L. Frank Baum

“Some people without brains do an awful lot of talking, don’t you think?”

Later on this evening, I’ll be heading to Queen Elizabeth Theatre in Downtown Vancouver to catch Wicked: The Untold Story of the Witches of Oz. The Broadway musical explores some of the history for the magical land of Oz, both before the arrival of Dorothy Gale from Kansas, as well as after her arrival.

In some ways, you could say there are some distinct parallels between this story and the one told in Oz: The Great and Powerful. While Oz focused on the man who would become the Wizard, Wicked looks to Elphaba and Glinda. These are the unlikely friends who would later become the Wicked Witch of the West and the Good Witch of the North. Of course, Wicked borrows heavily from the original The Wonderful Wizard of Oz book by L. Frank Baum.

And in that book, we are introduced to quite the strange quartet, all of whom are seeking something from this all-powerful Wizard that everyone keeps talking about. Dorothy just wants to go home, the Cowardly Lion is looking for some courage, the Tin Man yearns for a heart, and the Scarecrow seeks a brain. When asked how he is able to speak if he does not have a brain, the Scarecrow replies with the quote above.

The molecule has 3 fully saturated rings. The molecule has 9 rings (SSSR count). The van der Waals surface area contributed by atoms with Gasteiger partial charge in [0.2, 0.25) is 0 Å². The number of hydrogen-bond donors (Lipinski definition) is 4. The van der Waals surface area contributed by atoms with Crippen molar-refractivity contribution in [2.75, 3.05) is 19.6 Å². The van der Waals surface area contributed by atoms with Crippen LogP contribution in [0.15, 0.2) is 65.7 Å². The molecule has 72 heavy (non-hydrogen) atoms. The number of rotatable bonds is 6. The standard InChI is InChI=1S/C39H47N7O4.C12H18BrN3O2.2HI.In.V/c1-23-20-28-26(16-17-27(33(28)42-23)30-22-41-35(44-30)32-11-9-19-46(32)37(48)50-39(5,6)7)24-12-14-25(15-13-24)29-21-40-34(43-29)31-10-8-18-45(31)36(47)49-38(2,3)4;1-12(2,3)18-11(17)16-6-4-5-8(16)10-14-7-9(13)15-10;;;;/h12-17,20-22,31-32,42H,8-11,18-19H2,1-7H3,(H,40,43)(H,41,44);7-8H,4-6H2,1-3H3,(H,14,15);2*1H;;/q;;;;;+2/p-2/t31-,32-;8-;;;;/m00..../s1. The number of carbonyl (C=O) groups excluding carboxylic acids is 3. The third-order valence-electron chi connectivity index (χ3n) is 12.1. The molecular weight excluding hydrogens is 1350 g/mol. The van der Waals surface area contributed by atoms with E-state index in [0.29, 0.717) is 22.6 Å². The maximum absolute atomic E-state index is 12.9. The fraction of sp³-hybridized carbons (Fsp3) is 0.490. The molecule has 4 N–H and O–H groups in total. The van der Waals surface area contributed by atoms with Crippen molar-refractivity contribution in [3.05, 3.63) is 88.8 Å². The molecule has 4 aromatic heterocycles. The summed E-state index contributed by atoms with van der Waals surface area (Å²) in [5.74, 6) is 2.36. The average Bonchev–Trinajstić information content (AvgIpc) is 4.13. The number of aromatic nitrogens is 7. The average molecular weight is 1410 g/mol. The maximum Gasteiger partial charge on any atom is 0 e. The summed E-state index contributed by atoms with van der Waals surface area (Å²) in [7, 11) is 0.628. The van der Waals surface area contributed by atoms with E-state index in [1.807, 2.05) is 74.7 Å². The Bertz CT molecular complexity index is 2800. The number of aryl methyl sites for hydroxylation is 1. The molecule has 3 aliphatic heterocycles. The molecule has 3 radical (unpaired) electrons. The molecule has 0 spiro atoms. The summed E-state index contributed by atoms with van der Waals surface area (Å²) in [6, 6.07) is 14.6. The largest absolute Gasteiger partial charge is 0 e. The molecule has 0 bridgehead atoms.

While the utterly sincere line is surely meant as a fun joke for the audience, it does offer a keen insight into the real world. There are a lot of people out there who “don’t have a brain,” yet they are oftentimes the ones who do the most talking. In this way, we’ve come to recognize that it is not necessarily the brightest, smartest or most well-informed voice that gets heard. It’s the one that is loudest, the one who is the most loquacious. Words can be powerful, but talk is cheap.

The Wizard of Oz (1939)

“No matter how dreary and gray our homes are, we people of flesh and blood would rather live there than in any other country, be it ever so beautiful. There is no place like home.”

On some level, The Wonderful Wizard of Oz is a straightforward tale for kids (and the young at heart) to enjoy. On another level, like so many other children’s stories, it offers far more profound lessons and philosophical ponderings that we should all take to heart.

Yes, it doesn’t matter where I travel in the world or what wonderful sights I may see. There is no place like home… because home is so much more than just four walls and a roof. And it takes brains, courage and heart to recognize that.